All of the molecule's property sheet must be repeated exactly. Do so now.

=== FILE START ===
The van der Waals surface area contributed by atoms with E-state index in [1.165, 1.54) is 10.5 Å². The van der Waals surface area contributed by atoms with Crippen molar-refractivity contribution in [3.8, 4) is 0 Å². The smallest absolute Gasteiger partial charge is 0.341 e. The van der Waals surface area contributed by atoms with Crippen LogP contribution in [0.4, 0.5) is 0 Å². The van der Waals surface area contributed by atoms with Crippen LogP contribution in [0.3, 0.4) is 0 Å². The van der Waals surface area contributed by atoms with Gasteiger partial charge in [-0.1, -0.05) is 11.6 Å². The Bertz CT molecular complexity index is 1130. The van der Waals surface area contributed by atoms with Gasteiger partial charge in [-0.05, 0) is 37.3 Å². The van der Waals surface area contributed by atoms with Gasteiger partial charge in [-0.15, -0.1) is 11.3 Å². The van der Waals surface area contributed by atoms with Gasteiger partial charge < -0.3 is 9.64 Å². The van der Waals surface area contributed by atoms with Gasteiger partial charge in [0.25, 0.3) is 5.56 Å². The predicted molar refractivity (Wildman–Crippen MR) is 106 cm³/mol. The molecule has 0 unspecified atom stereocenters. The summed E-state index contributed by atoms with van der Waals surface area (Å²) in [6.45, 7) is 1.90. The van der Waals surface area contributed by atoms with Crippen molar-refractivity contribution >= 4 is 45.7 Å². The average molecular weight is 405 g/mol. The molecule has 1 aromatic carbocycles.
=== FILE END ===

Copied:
The van der Waals surface area contributed by atoms with E-state index in [1.165, 1.54) is 10.5 Å². The van der Waals surface area contributed by atoms with Crippen molar-refractivity contribution in [3.8, 4) is 0 Å². The smallest absolute Gasteiger partial charge is 0.341 e. The van der Waals surface area contributed by atoms with Crippen LogP contribution in [0.4, 0.5) is 0 Å². The van der Waals surface area contributed by atoms with Crippen LogP contribution in [0.3, 0.4) is 0 Å². The van der Waals surface area contributed by atoms with Gasteiger partial charge in [-0.1, -0.05) is 11.6 Å². The Bertz CT molecular complexity index is 1130. The van der Waals surface area contributed by atoms with Gasteiger partial charge in [-0.05, 0) is 37.3 Å². The van der Waals surface area contributed by atoms with Gasteiger partial charge in [-0.15, -0.1) is 11.3 Å². The van der Waals surface area contributed by atoms with Gasteiger partial charge < -0.3 is 9.64 Å². The van der Waals surface area contributed by atoms with Gasteiger partial charge in [0.25, 0.3) is 5.56 Å². The predicted molar refractivity (Wildman–Crippen MR) is 106 cm³/mol. The molecule has 0 unspecified atom stereocenters. The summed E-state index contributed by atoms with van der Waals surface area (Å²) in [6.45, 7) is 1.90. The van der Waals surface area contributed by atoms with Crippen molar-refractivity contribution >= 4 is 45.7 Å². The average molecular weight is 405 g/mol. The molecule has 1 aromatic carbocycles.